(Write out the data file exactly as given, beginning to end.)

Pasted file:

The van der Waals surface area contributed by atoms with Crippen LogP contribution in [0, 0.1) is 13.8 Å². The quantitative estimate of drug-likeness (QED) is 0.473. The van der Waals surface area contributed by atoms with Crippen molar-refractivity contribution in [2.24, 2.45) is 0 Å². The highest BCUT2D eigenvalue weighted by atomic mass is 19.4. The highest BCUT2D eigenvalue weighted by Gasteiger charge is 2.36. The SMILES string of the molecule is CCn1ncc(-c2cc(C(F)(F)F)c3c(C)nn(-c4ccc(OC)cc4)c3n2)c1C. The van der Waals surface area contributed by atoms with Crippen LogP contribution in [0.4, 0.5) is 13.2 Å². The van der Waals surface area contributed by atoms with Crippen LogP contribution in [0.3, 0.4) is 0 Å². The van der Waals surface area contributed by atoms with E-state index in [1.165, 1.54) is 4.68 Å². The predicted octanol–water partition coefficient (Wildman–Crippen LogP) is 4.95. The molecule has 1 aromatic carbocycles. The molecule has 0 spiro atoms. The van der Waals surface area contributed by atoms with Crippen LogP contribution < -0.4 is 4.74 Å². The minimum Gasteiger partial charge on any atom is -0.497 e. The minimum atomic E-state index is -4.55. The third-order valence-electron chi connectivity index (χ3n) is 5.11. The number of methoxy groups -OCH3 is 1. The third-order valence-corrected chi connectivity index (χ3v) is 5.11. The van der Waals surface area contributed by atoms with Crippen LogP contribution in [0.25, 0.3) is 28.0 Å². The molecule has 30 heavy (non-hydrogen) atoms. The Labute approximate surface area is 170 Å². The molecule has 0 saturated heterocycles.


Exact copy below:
The van der Waals surface area contributed by atoms with Crippen LogP contribution in [0, 0.1) is 13.8 Å². The quantitative estimate of drug-likeness (QED) is 0.473. The van der Waals surface area contributed by atoms with Crippen molar-refractivity contribution in [2.24, 2.45) is 0 Å². The highest BCUT2D eigenvalue weighted by atomic mass is 19.4. The highest BCUT2D eigenvalue weighted by Gasteiger charge is 2.36. The SMILES string of the molecule is CCn1ncc(-c2cc(C(F)(F)F)c3c(C)nn(-c4ccc(OC)cc4)c3n2)c1C. The van der Waals surface area contributed by atoms with Crippen LogP contribution in [0.4, 0.5) is 13.2 Å². The van der Waals surface area contributed by atoms with Crippen LogP contribution in [0.3, 0.4) is 0 Å². The van der Waals surface area contributed by atoms with E-state index in [1.165, 1.54) is 4.68 Å². The predicted octanol–water partition coefficient (Wildman–Crippen LogP) is 4.95. The molecule has 1 aromatic carbocycles. The molecule has 0 spiro atoms. The van der Waals surface area contributed by atoms with Crippen LogP contribution < -0.4 is 4.74 Å². The minimum Gasteiger partial charge on any atom is -0.497 e. The minimum atomic E-state index is -4.55. The third-order valence-electron chi connectivity index (χ3n) is 5.11. The number of methoxy groups -OCH3 is 1. The third-order valence-corrected chi connectivity index (χ3v) is 5.11. The van der Waals surface area contributed by atoms with Crippen LogP contribution in [0.25, 0.3) is 28.0 Å². The molecule has 30 heavy (non-hydrogen) atoms. The Labute approximate surface area is 170 Å². The molecule has 0 saturated heterocycles.